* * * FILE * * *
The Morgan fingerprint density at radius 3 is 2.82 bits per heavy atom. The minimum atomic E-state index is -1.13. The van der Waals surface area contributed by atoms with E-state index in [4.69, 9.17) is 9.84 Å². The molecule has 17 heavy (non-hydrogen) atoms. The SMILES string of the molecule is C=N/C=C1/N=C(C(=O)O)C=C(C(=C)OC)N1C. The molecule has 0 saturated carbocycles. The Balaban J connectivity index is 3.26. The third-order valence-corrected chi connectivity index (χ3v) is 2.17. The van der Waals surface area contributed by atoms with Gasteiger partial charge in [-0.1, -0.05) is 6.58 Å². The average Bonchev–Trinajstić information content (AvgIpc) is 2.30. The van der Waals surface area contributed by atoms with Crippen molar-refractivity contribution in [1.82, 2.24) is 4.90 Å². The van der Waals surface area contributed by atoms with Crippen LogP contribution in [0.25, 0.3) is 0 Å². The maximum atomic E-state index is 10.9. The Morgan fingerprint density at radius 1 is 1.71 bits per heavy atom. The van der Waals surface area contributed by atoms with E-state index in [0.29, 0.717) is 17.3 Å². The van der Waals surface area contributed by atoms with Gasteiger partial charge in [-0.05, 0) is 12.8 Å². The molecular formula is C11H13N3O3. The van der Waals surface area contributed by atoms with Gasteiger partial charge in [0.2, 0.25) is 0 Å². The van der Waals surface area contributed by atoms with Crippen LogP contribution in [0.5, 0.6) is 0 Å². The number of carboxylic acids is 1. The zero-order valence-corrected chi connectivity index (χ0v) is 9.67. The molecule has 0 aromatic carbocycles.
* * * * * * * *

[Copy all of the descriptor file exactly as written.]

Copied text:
The Morgan fingerprint density at radius 3 is 2.82 bits per heavy atom. The minimum atomic E-state index is -1.13. The van der Waals surface area contributed by atoms with E-state index in [4.69, 9.17) is 9.84 Å². The molecule has 17 heavy (non-hydrogen) atoms. The SMILES string of the molecule is C=N/C=C1/N=C(C(=O)O)C=C(C(=C)OC)N1C. The molecule has 0 saturated carbocycles. The Balaban J connectivity index is 3.26. The third-order valence-corrected chi connectivity index (χ3v) is 2.17. The van der Waals surface area contributed by atoms with Gasteiger partial charge in [-0.1, -0.05) is 6.58 Å². The average Bonchev–Trinajstić information content (AvgIpc) is 2.30. The van der Waals surface area contributed by atoms with Crippen molar-refractivity contribution in [1.82, 2.24) is 4.90 Å². The van der Waals surface area contributed by atoms with Crippen LogP contribution in [0.25, 0.3) is 0 Å². The maximum atomic E-state index is 10.9. The Morgan fingerprint density at radius 1 is 1.71 bits per heavy atom. The van der Waals surface area contributed by atoms with E-state index in [0.29, 0.717) is 17.3 Å². The van der Waals surface area contributed by atoms with Gasteiger partial charge in [-0.05, 0) is 12.8 Å². The molecular formula is C11H13N3O3. The van der Waals surface area contributed by atoms with Gasteiger partial charge in [0.2, 0.25) is 0 Å². The van der Waals surface area contributed by atoms with Crippen LogP contribution in [0.5, 0.6) is 0 Å². The number of carboxylic acids is 1. The zero-order valence-corrected chi connectivity index (χ0v) is 9.67. The molecule has 0 aromatic carbocycles.